Sapiens: A Brief History of Humankind by Yuval Noah Harari

yuval hariri pic
Yuval Noah Harari, Israeli Historian and Professor of History at the Hebrew University of Jerusalem

For a man who likes fiction, and who usually only reads fiction, I found myself, because of Christmas, with 4 new non-fiction books on my bedside table: Anne Summers’ memoir, Unfettered and Alive; Colm Tóibín’s Mad, Bad, & Dangerous to Know: the Fathers of Wilde, Yeats and Joyce; Stephen King’s On Writing, and this one, Yuval Noah Harari’s Sapiens: A Brief History of Humankind (2014).

The first I have because Anne Summers is a friend; the second because I am a fan of Colm Tóibín and I collect everything he writes; the third was a Christmas gift from my sister; and the fourth was a grab-bag gift from the festivities of Christmas Day. They all interest me, in fact many non-fiction books interest me, but volumes of fiction always got in the way. Even now, there are seven novels hovering ready to pounce and to grab my attention.

Let’s start with Harari’s definition of history: the development of elaborate human structures called cultures which the organism known as Homo Sapiens began to form about 70,000 years ago. Once I read this I knew I was in safe hands and that I was going to, not only find out stuff that would fascinate, but that it would all be in accessible language.

Sapien’s time on this planet is a very short period in the cosmic time frame: if you could squeeze the time from the beginning of the universe to the present day into a 12 hour period, Homo Sapiens would have first stood upright at about 11.59.

The book is full of fascinating detail and remarkable insights. Homo Sapiens was not the only Homo species to exist at the same time but the reason Sapiens prevailed and destroyed the others – as one theory goes – is not because of our strength or our brain size – the Neanderthals had bigger brains and bigger bodies –  but because of one fundamental difference: our cognitive ability, via language, to imagine things that do not exist: fictions like religion, nationalism, honour, human rights, politics, literature, and (the only fiction that everyone in the world believes in) money.* These mental constructs were what enabled Homo Sapiens the where-with-all to organise themselves in large numbers. Large crowds of people, from 2,000 to 100,000 individuals can organise themselves to behave well and orderly for many hours to witness the outcome of a competition (football) or the staging of a story (Wagner’s Ring Cycle). If you put only 500 of our nearest relatives, the chimpanzees, in a theatre there would be chaos. Of course, large crowds of humans can degenerate into chaos but only when the acceptable boundaries, rules; i.e., agreed constructs, that all members of the gathering adhere to, or believed would be adhered to, are broken. For example, the premier of Stravinsky’s ballet Rite of Spring.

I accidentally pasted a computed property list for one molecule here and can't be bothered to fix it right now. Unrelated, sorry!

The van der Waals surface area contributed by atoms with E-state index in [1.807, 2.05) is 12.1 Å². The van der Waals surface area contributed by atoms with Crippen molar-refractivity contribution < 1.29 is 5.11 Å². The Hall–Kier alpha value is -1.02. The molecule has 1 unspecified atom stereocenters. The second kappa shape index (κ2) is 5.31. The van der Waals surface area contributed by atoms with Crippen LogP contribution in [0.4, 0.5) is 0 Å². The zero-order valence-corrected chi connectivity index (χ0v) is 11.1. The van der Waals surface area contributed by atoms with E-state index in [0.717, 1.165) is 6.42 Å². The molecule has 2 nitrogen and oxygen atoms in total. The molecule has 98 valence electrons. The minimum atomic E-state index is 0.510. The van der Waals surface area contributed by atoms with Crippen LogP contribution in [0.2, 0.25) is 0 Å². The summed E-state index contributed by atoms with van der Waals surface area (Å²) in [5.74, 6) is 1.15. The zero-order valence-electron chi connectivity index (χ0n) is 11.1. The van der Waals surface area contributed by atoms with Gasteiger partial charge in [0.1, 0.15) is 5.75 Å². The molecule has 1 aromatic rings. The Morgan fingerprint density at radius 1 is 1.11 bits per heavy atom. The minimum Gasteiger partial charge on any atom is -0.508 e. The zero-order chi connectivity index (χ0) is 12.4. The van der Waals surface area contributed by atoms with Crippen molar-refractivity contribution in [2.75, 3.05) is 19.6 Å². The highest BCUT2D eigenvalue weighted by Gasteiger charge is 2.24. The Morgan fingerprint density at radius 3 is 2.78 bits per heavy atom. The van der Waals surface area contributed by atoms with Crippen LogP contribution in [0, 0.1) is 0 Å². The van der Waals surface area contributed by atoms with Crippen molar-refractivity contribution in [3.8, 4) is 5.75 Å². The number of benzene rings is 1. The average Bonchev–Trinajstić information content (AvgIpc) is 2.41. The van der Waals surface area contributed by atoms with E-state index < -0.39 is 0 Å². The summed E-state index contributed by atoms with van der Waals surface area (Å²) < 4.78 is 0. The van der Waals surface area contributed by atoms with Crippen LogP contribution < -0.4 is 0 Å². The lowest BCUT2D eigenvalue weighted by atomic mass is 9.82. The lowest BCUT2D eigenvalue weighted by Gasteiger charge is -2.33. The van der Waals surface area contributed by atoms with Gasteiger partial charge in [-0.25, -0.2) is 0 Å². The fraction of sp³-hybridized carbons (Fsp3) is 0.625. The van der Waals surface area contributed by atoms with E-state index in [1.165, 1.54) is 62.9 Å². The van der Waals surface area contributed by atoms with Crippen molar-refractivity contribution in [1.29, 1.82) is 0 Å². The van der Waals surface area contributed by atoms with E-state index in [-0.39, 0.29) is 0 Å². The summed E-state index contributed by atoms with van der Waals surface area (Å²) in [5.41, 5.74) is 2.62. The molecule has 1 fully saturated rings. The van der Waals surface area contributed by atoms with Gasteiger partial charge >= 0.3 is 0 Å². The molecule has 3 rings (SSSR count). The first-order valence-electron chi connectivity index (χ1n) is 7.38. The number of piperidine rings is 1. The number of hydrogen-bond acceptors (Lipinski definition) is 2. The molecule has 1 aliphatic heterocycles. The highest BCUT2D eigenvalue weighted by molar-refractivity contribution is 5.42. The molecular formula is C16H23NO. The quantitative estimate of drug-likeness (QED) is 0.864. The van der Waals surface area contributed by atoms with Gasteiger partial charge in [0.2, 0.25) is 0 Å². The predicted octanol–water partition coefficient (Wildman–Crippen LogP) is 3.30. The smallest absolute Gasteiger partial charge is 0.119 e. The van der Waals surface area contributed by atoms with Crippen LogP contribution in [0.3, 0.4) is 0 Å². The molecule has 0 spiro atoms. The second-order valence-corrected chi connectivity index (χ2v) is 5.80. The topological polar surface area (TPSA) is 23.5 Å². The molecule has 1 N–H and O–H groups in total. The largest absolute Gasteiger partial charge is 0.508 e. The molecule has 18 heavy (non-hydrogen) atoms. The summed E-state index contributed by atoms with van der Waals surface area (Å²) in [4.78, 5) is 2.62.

And fundamental to the success of our ability to co-operate in large numbers is our obsession with social information: gossip. This fascinating topic and its historical necessity I’ll leave for you to read about.

English suffers from the absence of the third-person singular and genderless personal pronoun. We have plural ones: themthey, and their, and they are allowed to be used in singular form (“Each writer needs to be merciless when re-writing their work” – his/her is no clumsy), but the long standing acceptable way around this problem has been to use the masculine singular personal pronouns: he, his, and him.  Harari raises the finger to such ‘traditions’ and opts for the feminine: she, her, and hers. A nice touch, given our current social and linguistic shenanigans around gender. It puts it firmly in the 21st century.

The language is not simplistic but is easily digestible – you need to read it with the TV off –  and is peppered with humour, irony, and hyperbole. It’s a wonderful read, entertaining, enlightening, and often astounding.

You can watch and listen to an excerpt from Harari’s TED talk (June 2015) on “Why Humans Run the World” here.

Everyone is reading this book and the two that follow it: Homo Deus: A Brief History of Tomorrow (2016) and 21 Lessons for the 21st Century (2018). They are everywhere. If you haven’t seen a copy you’re either blind or have just returned from Mars.

* Money was created many times in many places. It’s development required no technical breakthroughs – it was purely a mental revolution. It involved the creation of a new inter-subjective reality that exists solely in people’s shared imagination. Money is not coins and banknotes. Money is anything that people are willing to use in order to represent systematically the value of other things for the purpose of exchanging goods and services. Money enables people to compare quickly and easily the value of different commodities (such as apples, shoes and divorces), to easily exchange one thing for another, and to store wealth conveniently. Sapiens, Page 197

 

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